The good news is that it can be done- at least reasonably well. It all comes down to education, education, education. For example learning how to read labels, understanding ingredients, where they come from, why they’re used, and how pet food is regulated would go a long way towards getting the most out of this experience.

A discussion

A recent round table discussion among several veterinary nutritional experts sponsored by Veterinary Learning Systems Veterinary Forum discusses many of these concerns. These specialists offer up an interesting glimpse into many of the challenges clients and veterinarians face when trying to make sense of the confusing world of pet food and offer up some sound advice regarding pet foods.

One of the most important issues they note is that there needs to be a solid foundational client/doctor relationship from where –as a team- the best science and evidence based choices for a particular pet can be considered and actually implemented. With respect to food choices the matter might actually be a bit easier with a sick animal than a healthy one. There are often clear therapeutic choices and perhaps a better idea of a pets’ nutritional needs in the case of illness.

On the other hand, a healthy animal poses a problem because of the hundreds of choices out there. In this case, a routine healthy visit can become a frustrating experience when it comes to recommendations. Both doctor and client need to be invested and interested in focusing on these nutritional issues because it can vary from pet to pet, region to region, and pet food to pet food. A place to start is to check the label and make sure the pet food in question was subjected to AAFCO feeding trials (and not approved only through its nutritional profile).

According to Dorothy Laflamme, DVM, Phd, DACVN “Animal feeding tests, according to AAFCO, are certainly a greater level of assurance , but even that , in my opinion, is probably a minimum level. Those studies will identify gross nutritional deficiencies. But we’re formulating diets that we anticipate to be fed for years- sometimes the lifetime of a pet- and you have to look at an AAFCO feeding trial as an important component, but only one component. You also have to look at the history of the company, and the research it does. Veterinarians need to complete diet histories for all their patients to establish a pattern of diets that are associated with healthy pets and diets that are associated with pets that aren’t doing quite so well.”

This is where the doctor/patient team becomes a vital clearing house for the the endless streams of a veritable media and propaganda blitz from pet food companies, tips from some misguided pet shop clerks (most do their objective best), and alternative nutritional “experts” (veterinarian or otherwise) pushing unsubstantiated theories. Add to that a plethora of self prescribed nutritional supplement gurus ready and willing to steer the topic of nutrition into a world of conspiratorial accusations (of “the man” – big industry- big pharma) against the pet food industry proselytizing about unproven claims of superiority for their “pet feeding paradigm” and you just want to pull your hairs out! That said there are many people out there genuinely interested in the pets’ health and act as objective support to the client doctor team.

Even without the confusing blather of misrepresentation regarding pet food, it can still be really difficult to hone in on the “ideal” diet for a pet. Each animal has general as well as unique requirements that play into the equation. For example, some pets are over-weight, others extremely active, and yet even others prone to food intolerances.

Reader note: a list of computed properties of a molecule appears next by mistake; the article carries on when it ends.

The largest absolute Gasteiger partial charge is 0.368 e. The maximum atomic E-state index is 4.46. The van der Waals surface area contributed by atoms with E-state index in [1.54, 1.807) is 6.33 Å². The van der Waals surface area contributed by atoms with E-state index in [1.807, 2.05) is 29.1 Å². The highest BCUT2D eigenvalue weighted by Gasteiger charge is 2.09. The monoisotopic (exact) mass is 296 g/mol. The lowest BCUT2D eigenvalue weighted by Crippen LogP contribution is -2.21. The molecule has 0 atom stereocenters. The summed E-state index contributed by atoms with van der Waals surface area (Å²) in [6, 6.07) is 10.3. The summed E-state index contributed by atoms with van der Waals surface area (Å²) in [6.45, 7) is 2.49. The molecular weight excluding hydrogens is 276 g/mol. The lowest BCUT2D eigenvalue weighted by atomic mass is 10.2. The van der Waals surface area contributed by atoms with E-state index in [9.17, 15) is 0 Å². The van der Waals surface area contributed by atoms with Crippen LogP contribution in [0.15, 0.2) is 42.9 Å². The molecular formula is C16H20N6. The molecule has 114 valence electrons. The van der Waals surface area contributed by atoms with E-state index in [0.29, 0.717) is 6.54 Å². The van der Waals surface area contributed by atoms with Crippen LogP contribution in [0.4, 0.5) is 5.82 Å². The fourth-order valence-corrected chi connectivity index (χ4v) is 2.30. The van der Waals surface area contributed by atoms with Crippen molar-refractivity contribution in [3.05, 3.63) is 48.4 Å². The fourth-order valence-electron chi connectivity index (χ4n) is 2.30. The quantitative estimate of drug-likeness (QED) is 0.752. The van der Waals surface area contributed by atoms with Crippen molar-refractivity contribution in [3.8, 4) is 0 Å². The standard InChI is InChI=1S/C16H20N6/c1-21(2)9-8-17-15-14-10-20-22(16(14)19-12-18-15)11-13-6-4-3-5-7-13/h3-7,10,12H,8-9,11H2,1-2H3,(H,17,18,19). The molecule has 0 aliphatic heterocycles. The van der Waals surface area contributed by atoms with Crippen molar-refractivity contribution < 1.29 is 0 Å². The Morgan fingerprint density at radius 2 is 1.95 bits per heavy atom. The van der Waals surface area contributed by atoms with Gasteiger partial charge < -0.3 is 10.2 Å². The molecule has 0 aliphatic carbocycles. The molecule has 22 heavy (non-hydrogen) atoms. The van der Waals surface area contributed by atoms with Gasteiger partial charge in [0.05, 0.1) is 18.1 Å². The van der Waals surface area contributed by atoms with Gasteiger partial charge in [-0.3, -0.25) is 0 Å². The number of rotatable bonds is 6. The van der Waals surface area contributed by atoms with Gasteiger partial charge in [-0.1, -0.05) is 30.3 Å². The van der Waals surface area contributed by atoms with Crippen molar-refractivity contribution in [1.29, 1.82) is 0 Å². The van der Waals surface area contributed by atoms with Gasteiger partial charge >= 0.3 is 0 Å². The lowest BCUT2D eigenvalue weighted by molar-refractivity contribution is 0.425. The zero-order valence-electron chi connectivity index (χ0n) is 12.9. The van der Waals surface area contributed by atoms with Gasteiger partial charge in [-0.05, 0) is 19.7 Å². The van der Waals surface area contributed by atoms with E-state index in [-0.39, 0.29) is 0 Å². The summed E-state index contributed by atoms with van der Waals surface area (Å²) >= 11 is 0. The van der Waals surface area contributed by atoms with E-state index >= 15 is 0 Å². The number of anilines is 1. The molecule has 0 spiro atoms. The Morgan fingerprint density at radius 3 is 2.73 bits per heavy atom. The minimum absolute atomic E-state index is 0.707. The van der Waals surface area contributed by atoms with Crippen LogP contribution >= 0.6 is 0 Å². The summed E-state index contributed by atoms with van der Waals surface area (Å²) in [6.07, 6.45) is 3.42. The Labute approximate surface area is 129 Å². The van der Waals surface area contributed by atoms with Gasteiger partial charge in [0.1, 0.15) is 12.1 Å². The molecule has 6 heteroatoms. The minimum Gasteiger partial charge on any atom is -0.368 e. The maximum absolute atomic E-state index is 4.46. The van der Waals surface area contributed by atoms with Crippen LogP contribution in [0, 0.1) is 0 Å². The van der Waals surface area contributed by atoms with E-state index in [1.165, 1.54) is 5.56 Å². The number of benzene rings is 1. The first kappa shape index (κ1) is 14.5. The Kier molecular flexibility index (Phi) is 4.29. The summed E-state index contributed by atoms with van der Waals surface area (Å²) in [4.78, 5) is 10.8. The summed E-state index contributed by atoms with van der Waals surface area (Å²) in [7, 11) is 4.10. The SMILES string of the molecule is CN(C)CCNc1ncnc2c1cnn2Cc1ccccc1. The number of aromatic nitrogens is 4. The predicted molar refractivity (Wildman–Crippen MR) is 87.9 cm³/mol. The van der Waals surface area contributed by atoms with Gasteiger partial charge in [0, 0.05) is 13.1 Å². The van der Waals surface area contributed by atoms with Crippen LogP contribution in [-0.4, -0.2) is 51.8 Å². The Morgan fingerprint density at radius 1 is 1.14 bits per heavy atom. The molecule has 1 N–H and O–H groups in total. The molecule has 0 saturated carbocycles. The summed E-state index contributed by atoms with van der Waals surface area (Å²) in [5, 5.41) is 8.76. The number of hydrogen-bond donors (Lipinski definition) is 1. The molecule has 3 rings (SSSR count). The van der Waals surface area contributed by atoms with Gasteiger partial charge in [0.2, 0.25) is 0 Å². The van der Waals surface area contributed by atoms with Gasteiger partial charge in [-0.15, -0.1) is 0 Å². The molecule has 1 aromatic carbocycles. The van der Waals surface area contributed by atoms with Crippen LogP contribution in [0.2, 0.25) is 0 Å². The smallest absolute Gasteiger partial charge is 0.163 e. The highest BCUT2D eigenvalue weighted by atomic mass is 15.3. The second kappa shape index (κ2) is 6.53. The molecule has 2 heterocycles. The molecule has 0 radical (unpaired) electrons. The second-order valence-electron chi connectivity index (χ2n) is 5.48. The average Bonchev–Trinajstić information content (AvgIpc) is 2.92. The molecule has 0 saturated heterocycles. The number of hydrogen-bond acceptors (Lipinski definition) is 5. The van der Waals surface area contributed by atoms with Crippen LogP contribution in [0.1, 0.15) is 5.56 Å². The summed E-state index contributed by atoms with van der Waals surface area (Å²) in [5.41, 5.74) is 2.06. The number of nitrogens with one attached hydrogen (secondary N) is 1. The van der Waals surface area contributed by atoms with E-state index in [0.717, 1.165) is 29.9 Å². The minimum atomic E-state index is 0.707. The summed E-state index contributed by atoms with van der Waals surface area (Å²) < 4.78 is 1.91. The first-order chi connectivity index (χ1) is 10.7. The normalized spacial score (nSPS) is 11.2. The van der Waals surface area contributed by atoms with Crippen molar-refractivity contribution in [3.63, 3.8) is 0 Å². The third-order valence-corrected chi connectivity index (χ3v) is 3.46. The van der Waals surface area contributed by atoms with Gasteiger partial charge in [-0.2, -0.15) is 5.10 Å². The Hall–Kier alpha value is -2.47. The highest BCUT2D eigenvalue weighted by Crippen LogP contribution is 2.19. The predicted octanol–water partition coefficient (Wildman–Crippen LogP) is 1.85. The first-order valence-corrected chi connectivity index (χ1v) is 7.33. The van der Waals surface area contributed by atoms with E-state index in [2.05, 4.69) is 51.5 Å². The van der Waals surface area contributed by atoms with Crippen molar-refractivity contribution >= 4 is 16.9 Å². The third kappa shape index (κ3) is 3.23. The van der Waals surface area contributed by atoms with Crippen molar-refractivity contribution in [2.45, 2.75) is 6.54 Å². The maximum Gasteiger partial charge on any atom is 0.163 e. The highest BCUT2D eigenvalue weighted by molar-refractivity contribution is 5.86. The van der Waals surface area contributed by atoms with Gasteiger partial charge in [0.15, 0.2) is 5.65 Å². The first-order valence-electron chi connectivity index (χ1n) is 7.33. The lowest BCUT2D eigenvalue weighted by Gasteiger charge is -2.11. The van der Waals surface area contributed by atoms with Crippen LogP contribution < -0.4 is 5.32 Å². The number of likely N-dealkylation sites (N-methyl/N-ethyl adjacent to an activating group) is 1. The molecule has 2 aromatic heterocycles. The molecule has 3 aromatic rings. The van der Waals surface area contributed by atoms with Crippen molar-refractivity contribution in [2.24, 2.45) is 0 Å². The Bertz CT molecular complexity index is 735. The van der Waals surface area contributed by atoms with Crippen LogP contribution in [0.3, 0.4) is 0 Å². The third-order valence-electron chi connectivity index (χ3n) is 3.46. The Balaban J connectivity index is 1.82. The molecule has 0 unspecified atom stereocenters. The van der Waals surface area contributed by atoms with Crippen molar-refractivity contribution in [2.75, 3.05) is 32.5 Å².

Labels can be difficult to read and do not say much about actual nutrient levels. They do give a general idea of the list of ingredients (ordered by weight), crude protein, and crude fat percentages for example, but they don’t give other important details. For example Sean Delaney, DVM, MS, DACVN notes “I would provide the proximate analysis, meaning the protein levels and then, by difference, the carbohydrate level. Being able to calculate and compare that information can be useful…My favorite example is Fancy Feast- the fat level among different flavors can range from 25% up to 55%. That’s a huge difference from a physiological point of view.”

Another example is that reduced calorie diets are often based on a particular original formulation and may not be what you think. Daniel McChesney, Phd adds “if product X started with 2,000 calories, a reduced-calorie diet must be less than 2,000 calories. However, if another brand also claims to be a reduced- calorie but started with 3,000 calories, the calorie intake would be substantially higher than that found in product X. Though not the norm for now, adding some calorie information to the label would help the doctor and client along with their decision.

Keeping an inventory of the available pet foods in the area help veterinarians establish a solid baseline from where to establish recommendations with their clients. Laflamme states that “By completing dietary histories on all patients and then considering additional pertinent information from pet food manufacturers, veterinarians can identify a number of different foods they can feel confident recommending in different price categories to meet the financial capabilities of all their clients.”

Fortunately, there is usually a range of acceptable products (and recipes) to choose from. Pets today can be offered very good and balanced diets with the help of their concerned owners and veterinary care givers. In the end, it goes back to a good doctor/client relationship and old fashion education.

(Part2 touches on ingredients, raw food diets, home prepared diets, last years recall, and regulatory issues)